Give as much information to your tradie before they visit your home with these common toilet phrases. That’s right - toilet talk, to help you choose a toilet and understand your trades.
While any great tradie will be happy to explain the various plumbing terms and toilet options, here’s a guide to help you get a step ahead and choose the right toilet for you and your bathroom.
One of the main components of a toilet is the cistern, which is the component that holds the water used to flush a toilet. When you flush the toilet, the water is released into the bowl to flush away the waste, then the cistern is refilled by the water inlet (see below) for next use.
Here are four options for toilet cisterns, with examples:
1. Close coupled
A close coupled toilet is fairly common, with the cistern mounted to the top of the toilet bowl/pan as one complete unit. The flush button is on the top of the cistern and there are no visible pipes connecting the cistern to the pan. This Posh Solus Toilet Suite is a great example of a close coupled toilet suite.
2. Back to wall
A popular selection, back to wall toilets sit flush against the wall, with no gap between the back of the pan and the wall. The benefit of a back to wall toilet is that it’s easy to keep clean because no dust or grime can build up behind the pan. Back to wall toilets can come in a close coupled option, or for a more streamlined look, a pan only option with an inwall cistern. The Kado Lux Back to Wall Toilet Suite is a popular close coupled back to wall suite with a timeless and elegant design. It’s also available in a matching pan only option in the Kado Lux Back to Wall Pan.
Wall-hung toilets are similar to back to wall pans. The difference is that they are elevated off the floor which gives the illusion of extra space, ideal for a small bathroom or powder room. A great example of a wall-hung pan the bold, yet compact Kartell by LAUFEN Wall Hung Pan.
4. In wall/hidden cistern
An inwall/hidden cistern sits in the wall and out of sight with a button plate on the front to both activate the flush and access the cistern for maintenance. In wall cisterns like the Hideaway+ Inwall Cistern Frame are sleekly designed and save on space, removing the need for a large component of the toilet. The button plate that completes this set-up has now become a feature in its own right, too, and you can find one in almost every finish and style to suit your unique bathroom. Check out the Geberit Sigma Flush Plate in Black to bring hotel luxury into your bathroom.
If renovating, your bathroom may have some pre-existing structural elements that may impact your options when you’re choosing a new toilet, so it’s important to know what you are working with. If you’re not sure, your plumber can help with this.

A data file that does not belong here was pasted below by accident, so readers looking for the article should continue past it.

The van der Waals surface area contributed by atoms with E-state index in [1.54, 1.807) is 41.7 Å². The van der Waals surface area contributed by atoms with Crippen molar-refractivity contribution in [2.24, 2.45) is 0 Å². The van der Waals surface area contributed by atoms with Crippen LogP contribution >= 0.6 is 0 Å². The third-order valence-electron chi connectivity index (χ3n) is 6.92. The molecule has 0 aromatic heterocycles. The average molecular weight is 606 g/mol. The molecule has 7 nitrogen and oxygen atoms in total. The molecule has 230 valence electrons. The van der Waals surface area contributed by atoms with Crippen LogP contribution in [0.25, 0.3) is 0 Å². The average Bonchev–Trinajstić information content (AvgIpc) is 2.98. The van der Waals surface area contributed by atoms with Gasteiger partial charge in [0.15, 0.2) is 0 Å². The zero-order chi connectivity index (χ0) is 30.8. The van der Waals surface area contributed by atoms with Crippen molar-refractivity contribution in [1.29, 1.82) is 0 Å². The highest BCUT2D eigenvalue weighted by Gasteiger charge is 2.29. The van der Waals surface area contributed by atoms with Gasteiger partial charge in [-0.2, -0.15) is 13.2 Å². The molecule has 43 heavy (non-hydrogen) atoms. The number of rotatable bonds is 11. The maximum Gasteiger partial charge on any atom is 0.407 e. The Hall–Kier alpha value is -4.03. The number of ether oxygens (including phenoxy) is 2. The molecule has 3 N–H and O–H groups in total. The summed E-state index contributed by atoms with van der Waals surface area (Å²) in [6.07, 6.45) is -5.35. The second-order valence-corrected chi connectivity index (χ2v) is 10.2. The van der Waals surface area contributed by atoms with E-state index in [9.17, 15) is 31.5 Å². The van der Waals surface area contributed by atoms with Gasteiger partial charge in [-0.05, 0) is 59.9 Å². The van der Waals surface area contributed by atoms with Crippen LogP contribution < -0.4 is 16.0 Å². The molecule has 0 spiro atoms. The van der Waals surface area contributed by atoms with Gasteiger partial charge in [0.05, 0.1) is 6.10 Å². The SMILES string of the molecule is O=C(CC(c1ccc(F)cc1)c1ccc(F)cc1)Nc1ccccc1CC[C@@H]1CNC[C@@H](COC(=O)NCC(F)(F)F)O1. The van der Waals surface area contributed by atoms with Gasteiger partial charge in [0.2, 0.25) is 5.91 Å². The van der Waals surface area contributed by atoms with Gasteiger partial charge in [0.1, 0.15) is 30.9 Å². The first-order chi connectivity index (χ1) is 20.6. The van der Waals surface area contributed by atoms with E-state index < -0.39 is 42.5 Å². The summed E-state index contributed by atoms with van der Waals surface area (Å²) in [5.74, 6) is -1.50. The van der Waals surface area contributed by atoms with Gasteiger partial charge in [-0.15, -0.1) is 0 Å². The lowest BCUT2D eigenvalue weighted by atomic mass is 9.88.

P-trap or S-trap?
The trap is the component of the toilet that disposes of waste and prevents unwanted smells from re-entering the bathroom. A P-trap disposes of waste through the wall and an S-trap disposes of waste through the floor. If you’re replacing your toilet, be sure to take note of whether the toilet has a P-trap or an S-trap, as some toilets are designed for only one configuration.
The toilet set-out is the distance between the centre of the waste pipe and the finished wall (for an S-trap) or floor (for a P-trap). Set-out measurements can vary depending on the current toilet installed, so when looking for a new toilet, be sure to check that its set-out will match your existing plumbing if renovating.
A water Inlet brings the water supply into the cistern through a tap/valve on the wall and most commonly a flexible metal hose connected to the cistern. For a close-coupled toilet, this water inlet can be classed as a back/top inlet or bottom inlet. A back/top inlet is located inside the cistern out of sight and a bottom inlet is positioned beside the toilet pan with the valve and hose in view.
If you’re replacing a toilet, be sure to check the water inlet position and trap set-out of your chosen toilet to make sure they’re a match. Many older toilets have a bottom inlet, so if you’re looking at a new toilet with a back inlet, you'll need find out if it’s possible to move some of the plumbing.
Whether it’s for extra hygiene or added convenience, there’s more to a toilet that can increase comfort and practicality in your selection.
Rimless technology has fast become the standard in Australian toilets. A toilet with a rimless pan provides water distribution from outlets at the rear of the pan rather than from under the traditional rim. The removal of the rim allows for a more hygienic experience with less space for germs to hide and an easier clean in the long term. The flow is also more efficient, providing a clean flush to eliminate waste.
Taking the lead in bathroom technology is the smart toilet. Smart toilets like the Roca In-Wash® Inspira Smart Toilet provide the functionality of a regular toilet with added washing and drying features. Available in a close coupled toilet suite, back to wall pan and wall-hung pan, the toilet provides temperature and pressure adjustment to suit your preference and reduces the need for toilet paper.
For a close coupled toilet, check out the Posh Solus Toilet Suite.
The sleek Kartell by LAUFEN Wall Hung Pan is ideal for a smaller space.
For rimless technology, the Roca The Gap toilet is a great option.
Remember, nothing beats expert advice and your plumber is a great source of knowledge and expertise when choosing the best toilet for your space. All of the plumbing work needed to complete your bathroom renovation must be undertaken by a licensed plumber.